“I didn’t realise that many of the foods we ate were low fibre and high GI—both of which can contribute to weight gain and pre-diabetes,” she said.
“My husband had a family history of diabetes, and I have a family history of heart disease. Though Ben was the study participant, we all followed the eating plan.”
According to the latest data, around one million Australians have Type 2 diabetes, and two million people are at high risk of developing the disease. The World Health Organization states that the global prevalence of diabetes is increasing. In 2019, it directly caused an estimated 1.5 million deaths.
About the Glycemic Index (GI)
All carbohydrate foods raise blood glucose levels in the hours after eating, but some have a faster and greater impact because they are digested faster. On a scale where glucose in solution has a score of 100, many varieties of bread, potatoes and rice have a high GI—in the range 70-100. But other foods, such as beans, pasta, and dairy products, have a lower GI (30-55).
About this diet research news
Source: University of Sydney Contact: Press Office – University of Sydney Image: The image is in the public domain
Dose-Dependent Associations of Dietary Glycemic Index, Glycemic Load, and Fiber With 3-Year Weight Loss Maintenance and Glycemic Status in a High-Risk Population: A Secondary Analysis of the Diabetes Prevention Study PREVIEW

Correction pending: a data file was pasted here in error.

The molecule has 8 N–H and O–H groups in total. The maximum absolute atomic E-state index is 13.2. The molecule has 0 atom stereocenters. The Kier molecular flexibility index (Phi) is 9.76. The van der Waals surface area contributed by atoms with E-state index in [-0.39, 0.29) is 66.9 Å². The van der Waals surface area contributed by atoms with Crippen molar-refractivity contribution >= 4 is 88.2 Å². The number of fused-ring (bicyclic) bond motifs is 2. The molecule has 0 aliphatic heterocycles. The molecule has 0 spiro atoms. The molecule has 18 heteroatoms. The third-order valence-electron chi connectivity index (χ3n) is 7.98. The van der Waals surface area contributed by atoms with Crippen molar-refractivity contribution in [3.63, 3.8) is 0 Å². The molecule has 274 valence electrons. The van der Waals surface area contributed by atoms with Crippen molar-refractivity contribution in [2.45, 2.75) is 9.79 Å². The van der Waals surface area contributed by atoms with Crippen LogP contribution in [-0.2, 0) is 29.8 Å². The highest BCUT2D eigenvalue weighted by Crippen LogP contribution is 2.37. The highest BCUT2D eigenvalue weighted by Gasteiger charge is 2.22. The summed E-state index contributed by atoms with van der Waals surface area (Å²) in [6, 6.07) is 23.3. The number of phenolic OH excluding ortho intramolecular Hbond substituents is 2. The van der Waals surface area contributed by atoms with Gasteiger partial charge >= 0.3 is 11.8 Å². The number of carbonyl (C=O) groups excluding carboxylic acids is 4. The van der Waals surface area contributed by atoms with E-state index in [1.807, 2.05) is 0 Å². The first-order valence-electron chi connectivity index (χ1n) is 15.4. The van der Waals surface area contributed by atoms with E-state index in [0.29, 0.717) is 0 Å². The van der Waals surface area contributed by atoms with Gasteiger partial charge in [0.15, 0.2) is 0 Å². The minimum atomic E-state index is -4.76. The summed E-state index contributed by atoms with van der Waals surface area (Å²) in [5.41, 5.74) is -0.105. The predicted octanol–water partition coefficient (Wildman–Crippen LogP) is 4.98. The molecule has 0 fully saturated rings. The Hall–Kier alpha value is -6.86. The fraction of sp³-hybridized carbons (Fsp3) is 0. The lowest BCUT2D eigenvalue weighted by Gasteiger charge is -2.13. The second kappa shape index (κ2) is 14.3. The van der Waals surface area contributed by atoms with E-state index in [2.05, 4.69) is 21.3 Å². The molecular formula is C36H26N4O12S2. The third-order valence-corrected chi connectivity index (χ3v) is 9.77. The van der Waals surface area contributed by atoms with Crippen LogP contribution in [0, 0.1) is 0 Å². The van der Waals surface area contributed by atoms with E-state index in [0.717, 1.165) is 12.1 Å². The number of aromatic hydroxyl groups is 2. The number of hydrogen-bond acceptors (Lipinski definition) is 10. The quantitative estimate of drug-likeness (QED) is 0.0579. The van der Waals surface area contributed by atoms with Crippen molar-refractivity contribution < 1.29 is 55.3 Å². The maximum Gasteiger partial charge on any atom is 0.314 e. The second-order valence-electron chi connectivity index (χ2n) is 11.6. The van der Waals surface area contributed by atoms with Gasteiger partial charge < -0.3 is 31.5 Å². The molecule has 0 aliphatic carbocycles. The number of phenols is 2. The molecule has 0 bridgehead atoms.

To examine longitudinal and dose-dependent associations of dietary glycemic index (GI), glycemic load (GL), and fiber with body weight and glycemic status during 3-year weight loss maintenance (WLM) in adults at high risk of type 2 diabetes.
RESEARCH DESIGN AND METHODS
In this secondary analysis we used pooled data from the PREVention of diabetes through lifestyle Intervention and population studies in Europe and around the World (PREVIEW) randomized controlled trial, which was designed to test the effects of four diet and physical activity interventions. A total of 1,279 participants with overweight or obesity (age 25–70 years and BMI ≥25 kg ⋅ m−2) and prediabetes at baseline were included. We used multiadjusted linear mixed models with repeated measurements to assess longitudinal and dose-dependent associations by merging the participants into one group and dividing them into GI, GL, and fiber tertiles, respectively.
In the available-case and complete-case analyses, each 10-unit increment in GI was associated with a greater regain of weight (0.46 kg ⋅ year−1; 95% CI 0.23, 0.68; P < 0.001) and increase in HbA1c. Each 20-unit increment in GL was associated with a greater regain of weight (0.49 kg ⋅ year−1; 0.24, 0.75; P < 0.001) and increase in HbA1c. The associations of GI and GL with HbA1c were independent of weight change. Compared with those in the lowest tertiles, participants in the highest GI and GL tertiles had significantly greater weight regain and increases in HbA1c. Fiber was inversely associated with increases in waist circumference, but the associations with weight regain and glycemic status did not remain robust in different analyses.
Dietary GI and GL were positively associated with weight regain and deteriorating glycemic status. Stronger evidence on the role of fiber is needed.